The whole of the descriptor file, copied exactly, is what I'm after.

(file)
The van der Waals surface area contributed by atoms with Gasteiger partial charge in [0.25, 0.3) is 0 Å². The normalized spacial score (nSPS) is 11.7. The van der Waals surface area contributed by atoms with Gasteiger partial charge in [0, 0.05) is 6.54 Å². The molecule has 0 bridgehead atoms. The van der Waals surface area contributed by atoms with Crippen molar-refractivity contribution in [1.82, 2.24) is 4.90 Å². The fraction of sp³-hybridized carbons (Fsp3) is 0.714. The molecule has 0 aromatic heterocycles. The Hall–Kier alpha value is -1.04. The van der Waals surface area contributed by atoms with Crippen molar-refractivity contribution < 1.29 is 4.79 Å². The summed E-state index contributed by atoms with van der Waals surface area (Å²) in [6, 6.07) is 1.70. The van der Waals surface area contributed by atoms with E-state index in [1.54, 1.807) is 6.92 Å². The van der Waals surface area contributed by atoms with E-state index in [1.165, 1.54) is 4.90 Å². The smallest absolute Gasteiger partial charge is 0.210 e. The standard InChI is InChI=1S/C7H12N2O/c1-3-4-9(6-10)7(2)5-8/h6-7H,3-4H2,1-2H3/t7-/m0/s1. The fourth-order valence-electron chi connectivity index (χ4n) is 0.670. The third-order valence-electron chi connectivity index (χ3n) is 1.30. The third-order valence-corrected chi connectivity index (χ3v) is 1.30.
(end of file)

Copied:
The van der Waals surface area contributed by atoms with Gasteiger partial charge in [0.25, 0.3) is 0 Å². The normalized spacial score (nSPS) is 11.7. The van der Waals surface area contributed by atoms with Gasteiger partial charge in [0, 0.05) is 6.54 Å². The molecule has 0 bridgehead atoms. The van der Waals surface area contributed by atoms with Crippen molar-refractivity contribution in [1.82, 2.24) is 4.90 Å². The fraction of sp³-hybridized carbons (Fsp3) is 0.714. The molecule has 0 aromatic heterocycles. The Hall–Kier alpha value is -1.04. The van der Waals surface area contributed by atoms with Crippen molar-refractivity contribution < 1.29 is 4.79 Å². The summed E-state index contributed by atoms with van der Waals surface area (Å²) in [6, 6.07) is 1.70. The van der Waals surface area contributed by atoms with E-state index in [1.54, 1.807) is 6.92 Å². The van der Waals surface area contributed by atoms with E-state index in [1.165, 1.54) is 4.90 Å². The smallest absolute Gasteiger partial charge is 0.210 e. The standard InChI is InChI=1S/C7H12N2O/c1-3-4-9(6-10)7(2)5-8/h6-7H,3-4H2,1-2H3/t7-/m0/s1. The fourth-order valence-electron chi connectivity index (χ4n) is 0.670. The third-order valence-electron chi connectivity index (χ3n) is 1.30. The third-order valence-corrected chi connectivity index (χ3v) is 1.30.